So what did I learn, simple things don't necessarily go as you plan, I thought I was going to go into car design a field that I loved (and thought I was pretty good at it) when I was younger. I also learnt to realise when something is outside your skillset/abilities, I'll happily tell a client if what they're after is outside my remit of services/skills as at the end of the day I have a reputation to maintain, I'd rather put them onto someone who can do their work than put out shoddy quality.
    I'd also say its better to be really good in one area of design than try and be ok in all of them.

    Another thing that I always think of when I see people trying to do design and not being very good is this. My Dad is a builder by trade, he's been building since about 15 (now over 60), I watched him do his work, went on the building sites when I was younger etc. I've recently done some building work (extension) with him as his labouror and in his word make a fantastic mix (cement), I can lay bricks/blocks and I can even plasterboard, render and plaster the walls. Does this make me a builder, hell no, I have no knowledge of things like damp course, the correct heights of doors/windows, I can't do the fancy arches or patterns in the bricks, I don't know the regulations, I don't know when to stop building a wall due to the weight on the cement. Could I become a builder, yes but I would need to get a thorough understanding of the principles and rules that need to be followed to make a house stay up :)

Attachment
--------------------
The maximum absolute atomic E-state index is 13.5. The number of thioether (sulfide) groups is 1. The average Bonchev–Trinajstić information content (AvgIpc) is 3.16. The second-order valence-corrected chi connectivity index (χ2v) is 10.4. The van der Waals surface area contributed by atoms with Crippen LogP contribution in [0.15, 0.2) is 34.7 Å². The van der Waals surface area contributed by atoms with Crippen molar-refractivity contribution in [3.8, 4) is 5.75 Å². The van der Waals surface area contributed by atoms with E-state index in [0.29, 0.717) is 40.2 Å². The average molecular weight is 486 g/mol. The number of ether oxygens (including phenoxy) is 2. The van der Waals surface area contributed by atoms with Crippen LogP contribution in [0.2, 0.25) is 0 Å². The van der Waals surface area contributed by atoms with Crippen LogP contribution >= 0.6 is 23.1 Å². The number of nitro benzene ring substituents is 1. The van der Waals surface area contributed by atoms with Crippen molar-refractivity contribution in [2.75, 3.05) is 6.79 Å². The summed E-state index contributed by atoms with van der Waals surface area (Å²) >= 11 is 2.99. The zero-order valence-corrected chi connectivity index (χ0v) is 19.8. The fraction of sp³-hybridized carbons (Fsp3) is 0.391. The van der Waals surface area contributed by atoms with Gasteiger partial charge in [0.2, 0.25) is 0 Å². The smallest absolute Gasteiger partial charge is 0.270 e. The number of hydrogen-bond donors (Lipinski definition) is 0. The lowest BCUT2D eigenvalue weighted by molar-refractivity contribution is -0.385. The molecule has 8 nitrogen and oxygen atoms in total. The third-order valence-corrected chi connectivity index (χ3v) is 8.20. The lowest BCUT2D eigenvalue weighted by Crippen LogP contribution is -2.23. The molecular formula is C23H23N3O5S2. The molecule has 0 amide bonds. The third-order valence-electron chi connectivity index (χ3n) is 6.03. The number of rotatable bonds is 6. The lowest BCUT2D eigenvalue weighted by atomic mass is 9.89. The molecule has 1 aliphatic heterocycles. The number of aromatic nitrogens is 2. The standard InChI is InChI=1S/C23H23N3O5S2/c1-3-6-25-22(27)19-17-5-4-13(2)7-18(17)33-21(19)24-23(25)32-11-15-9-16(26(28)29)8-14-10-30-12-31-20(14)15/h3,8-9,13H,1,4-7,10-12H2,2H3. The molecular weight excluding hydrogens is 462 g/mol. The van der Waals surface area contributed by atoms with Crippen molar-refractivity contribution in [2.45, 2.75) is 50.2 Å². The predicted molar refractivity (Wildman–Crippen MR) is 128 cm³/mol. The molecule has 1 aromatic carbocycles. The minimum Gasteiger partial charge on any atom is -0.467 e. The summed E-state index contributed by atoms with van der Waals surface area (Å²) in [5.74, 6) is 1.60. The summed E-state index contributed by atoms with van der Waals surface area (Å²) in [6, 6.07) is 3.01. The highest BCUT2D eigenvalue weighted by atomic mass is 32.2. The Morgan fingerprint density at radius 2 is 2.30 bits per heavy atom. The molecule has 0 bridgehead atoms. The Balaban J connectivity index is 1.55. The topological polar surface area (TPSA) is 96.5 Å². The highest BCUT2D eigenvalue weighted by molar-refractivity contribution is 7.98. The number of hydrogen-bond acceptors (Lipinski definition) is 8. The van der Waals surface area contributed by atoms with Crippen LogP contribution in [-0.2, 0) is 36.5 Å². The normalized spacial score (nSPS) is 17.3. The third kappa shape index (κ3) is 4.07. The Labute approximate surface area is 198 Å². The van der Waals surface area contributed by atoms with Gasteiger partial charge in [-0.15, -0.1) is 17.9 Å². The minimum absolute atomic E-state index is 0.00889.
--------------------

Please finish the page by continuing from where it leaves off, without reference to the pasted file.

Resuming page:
10. mrp2049

    mrp2049 Senior Member

  11. Greg

    Greg Active Member

    Useful post Berry, just one small dispute with it...

    You don't have to be VAT registered to gain "real clients"
     
  12. berry

    berry Active Member

    That is true, depending on turnover.
    I meant the the premise of true 'Invoiced' work
     
  13. berry

    berry Active Member

    That's right guys, put me in a bad mood first thing!
     
  14. Greg

    Greg Active Member

    That was just me being picky! (as I'm not VAT Reg'd) :cool:
     
  15. Well thats not exactly hard Berry :p
     
  16. berry

    berry Active Member

    I'm just off to fire someone!
     
  17. Are you really Berry? :)
     
  18. berry

    berry Active Member

    na! just had a double green moment!
     
  19. ahhh I see :p I thought you were just about to go postal and give some poor bugger a very bad day :lol: